Gay marriage could be a defining issue for Cameron

Barack Obama's support for the idea has strengthened Tory liberals' resolve to take on the reactiona

Barack Obama’s decision to support gay marriage has no doubt been timed with careful attention paid to the US electoral cycle. The American Commander-in-Chief definitely did not factor in the political travails of David Cameron on a small rain-lashed island several thousand miles east of Washington. Had he done so, he might have postponed the announcement by a day or two.

It isn’t the biggest story to come out of yesterday’s Queen’s Speech, but people who were watching carefully for prime ministerial capitulations to the Conservative right found one in the absence of proposals to give gay couples equal rights in marriage.

As I write in my column this week, this is an issue that has acquired emblematic status in the battle over what kind of a Conservative party Cameron leads. In his speech at last year’s Tory party conference, the Prime Minister made the case for gay marriage robustly:

Yes, it’s about equality, but it’s also about something else: commitment. Conservatives believe in the ties that bind us; that society is stronger when we make vows to each other and support each other. So I don’t support gay marriage despite being a Conservative. I support gay marriage because I’m a Conservative.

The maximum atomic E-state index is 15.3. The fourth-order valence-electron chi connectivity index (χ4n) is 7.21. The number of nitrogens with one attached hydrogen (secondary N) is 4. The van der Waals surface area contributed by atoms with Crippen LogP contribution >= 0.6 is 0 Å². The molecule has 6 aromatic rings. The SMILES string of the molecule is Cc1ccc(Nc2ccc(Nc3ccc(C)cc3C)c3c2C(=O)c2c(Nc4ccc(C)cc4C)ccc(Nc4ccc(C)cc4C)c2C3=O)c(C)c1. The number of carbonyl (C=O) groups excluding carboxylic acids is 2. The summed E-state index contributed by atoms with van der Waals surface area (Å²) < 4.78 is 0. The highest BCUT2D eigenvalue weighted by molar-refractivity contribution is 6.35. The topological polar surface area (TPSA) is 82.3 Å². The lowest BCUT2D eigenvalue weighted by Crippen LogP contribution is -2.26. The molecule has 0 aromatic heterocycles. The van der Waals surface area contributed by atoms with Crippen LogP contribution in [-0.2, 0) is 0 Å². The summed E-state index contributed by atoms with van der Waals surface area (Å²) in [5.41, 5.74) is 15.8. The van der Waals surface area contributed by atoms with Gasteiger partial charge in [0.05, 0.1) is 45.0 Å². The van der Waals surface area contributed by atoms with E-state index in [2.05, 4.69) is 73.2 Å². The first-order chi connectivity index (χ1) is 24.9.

The fact that the hall applauded at this point was subsequently held up as evidence of the great strides in “modernisation” that the party had taken under Cameron’s leadership.

But it turns out that the party grass roots are less signed up to this view than Downing Street likes to think. I have heard a number of MPs complain that gay marriage was a “hot button” issue in their constituencies and that it provoked Tory voters to abstain or back Ukip in last week’s local elections. It cost the party council seats, say back benchers. Nonsense, comes the riposte from Downing Street. It’s the economy and weeks of headlines about incompetence that hit the party's poll ratings. The very last thing we should do, say Downing Street aides, is veer off into illiberal reaction.

Both are right up to a point. At a national level it is crazy to think that Cameron’s support for gay marriage makes the difference between a majority in 2015 and another hung parliament. At the same time, at local level, it is plainly a problem when activists are outraged by their leader’s opinions.

The gay marriage issue is currently out for formal consultation, so Downing Street could clearly act on it if it was felt to be important enough. The Lib Dems are ardently in favour and would quite happily probe and provoke Tory prejudice on the subject to remind voters that (as they see it) Nick Clegg leads the modern, caring, tolerant wing of the coalition. For precisely that reason, senior Lib Dems very much doubt that Cameron can change the policy. He wouldn't want to give the Lib Dems such a handy stick with which to beat the Tories. He might, however, want to postpone dealing with it to avoid looking as if he is deliberately antagonising his back bench enemies.